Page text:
The franchise system means all of that gets put under one umbrella, and the commerical routes can cross-subsidise the non-commerical routes, and you’re running it as a network – which currently you’re not allowed to do.


3. Is public control a stepping stone toward public ownership, or is it an end in and of itself?


It could be either. If you want to have public ownership, public control is an important step in that direction, or you can just go for the public control and run it the way that Transport for London have been running their operations for decades – and it works perfectly well like that.


One of the arguments that Dan Norris has made against progressing franchising is that ownership might be a better option – but in practice all of the things you’d do toward bus franchising would put us in a much better position if we do decide to go for public ownership.

Do you have an opinion on which you would prefer us to be using?


I probably would say that public control is better. We have had experience in another sector – the energy sector – where local government sets up a publicly owned company competing with the commercial companies. That doesn’t make sense.


I think it’s very unlikely that any future government will create legislation that bans commercial bus operators, so that means that any public ownership would be in the context of competing with commerical bus operators. In a franchise system, that could work quite well – without a franchise system, it’s not going to work.


In simple terms, what are the benefits of franchising?


The big benefits of franchising is we would have a cheaper, more effective, and better designed network of buses – and it would put us in a much better position to have reliable, affordable routes that we need.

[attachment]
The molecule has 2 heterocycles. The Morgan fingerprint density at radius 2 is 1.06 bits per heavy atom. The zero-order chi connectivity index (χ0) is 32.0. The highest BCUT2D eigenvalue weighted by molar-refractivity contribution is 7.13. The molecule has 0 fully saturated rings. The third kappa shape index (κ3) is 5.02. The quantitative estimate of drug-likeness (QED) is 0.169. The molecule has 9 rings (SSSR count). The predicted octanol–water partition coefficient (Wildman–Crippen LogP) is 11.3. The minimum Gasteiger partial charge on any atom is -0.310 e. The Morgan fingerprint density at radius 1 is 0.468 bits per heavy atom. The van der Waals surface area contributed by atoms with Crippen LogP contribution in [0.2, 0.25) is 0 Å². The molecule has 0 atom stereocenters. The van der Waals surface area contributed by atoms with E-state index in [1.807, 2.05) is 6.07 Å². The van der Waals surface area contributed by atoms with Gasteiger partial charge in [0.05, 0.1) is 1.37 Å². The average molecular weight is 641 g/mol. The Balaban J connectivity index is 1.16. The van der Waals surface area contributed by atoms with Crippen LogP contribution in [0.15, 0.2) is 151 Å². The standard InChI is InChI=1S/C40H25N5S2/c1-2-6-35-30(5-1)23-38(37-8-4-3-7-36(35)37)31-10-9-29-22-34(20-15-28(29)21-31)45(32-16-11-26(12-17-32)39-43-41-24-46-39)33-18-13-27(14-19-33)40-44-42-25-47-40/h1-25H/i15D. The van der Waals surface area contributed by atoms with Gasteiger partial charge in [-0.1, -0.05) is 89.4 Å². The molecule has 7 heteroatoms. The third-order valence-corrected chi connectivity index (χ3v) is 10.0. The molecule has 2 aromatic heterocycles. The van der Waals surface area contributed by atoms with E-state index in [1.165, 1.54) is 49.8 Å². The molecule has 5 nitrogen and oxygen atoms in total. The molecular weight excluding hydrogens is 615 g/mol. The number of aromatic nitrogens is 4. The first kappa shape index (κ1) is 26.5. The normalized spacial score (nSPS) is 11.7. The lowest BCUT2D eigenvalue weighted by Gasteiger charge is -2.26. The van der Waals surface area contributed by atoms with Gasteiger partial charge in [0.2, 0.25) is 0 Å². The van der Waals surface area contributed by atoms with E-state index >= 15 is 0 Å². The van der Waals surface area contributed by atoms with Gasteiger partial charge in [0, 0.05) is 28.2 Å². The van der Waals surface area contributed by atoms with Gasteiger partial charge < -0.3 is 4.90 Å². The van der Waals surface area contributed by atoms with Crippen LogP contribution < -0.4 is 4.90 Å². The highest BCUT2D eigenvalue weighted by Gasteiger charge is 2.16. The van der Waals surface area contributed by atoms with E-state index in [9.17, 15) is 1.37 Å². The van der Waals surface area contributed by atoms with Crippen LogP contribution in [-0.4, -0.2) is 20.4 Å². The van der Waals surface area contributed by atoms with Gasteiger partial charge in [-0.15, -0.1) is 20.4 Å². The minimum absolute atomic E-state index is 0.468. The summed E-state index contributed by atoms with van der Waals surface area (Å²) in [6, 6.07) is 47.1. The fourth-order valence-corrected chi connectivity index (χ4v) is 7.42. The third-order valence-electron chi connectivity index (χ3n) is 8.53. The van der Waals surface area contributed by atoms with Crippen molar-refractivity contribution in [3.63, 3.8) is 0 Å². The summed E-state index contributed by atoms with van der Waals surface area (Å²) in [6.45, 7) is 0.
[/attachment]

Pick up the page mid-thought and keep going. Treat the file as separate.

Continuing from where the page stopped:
You’re also the co-director of Praxis, a net zero research and facilitation organisation. Is there a relationship between franchising, and the environment?


Yeah, absolutely; how I came to be doing this work was through a long career of commitment to climate action. I was working on sustainable energy, and realised that with energy we’ve made a lot of progress on making it more climate-friendly, whereas with transport we have not.


Particularly in Bristol, we have very poor public transport. I happen to be able to cycle to the places I need to go, but I can’t tell people: “Oh, just get rid of your car.”, because there isn’t a public transport system that is good enough to pick that up. We need to vastly reduce the use of private cars to be able to fit within the boundaries of dealing with the climate emergency.


The Cabot Institute did a report looking at how much of a modal shift away from cars to other modes of transport we would have to make to achieve the net zero by 2030 goal that is our climate emergency declaration; we would need to reduce the maximum journeys by car to 20% [cars currently represent 51% of all journeys].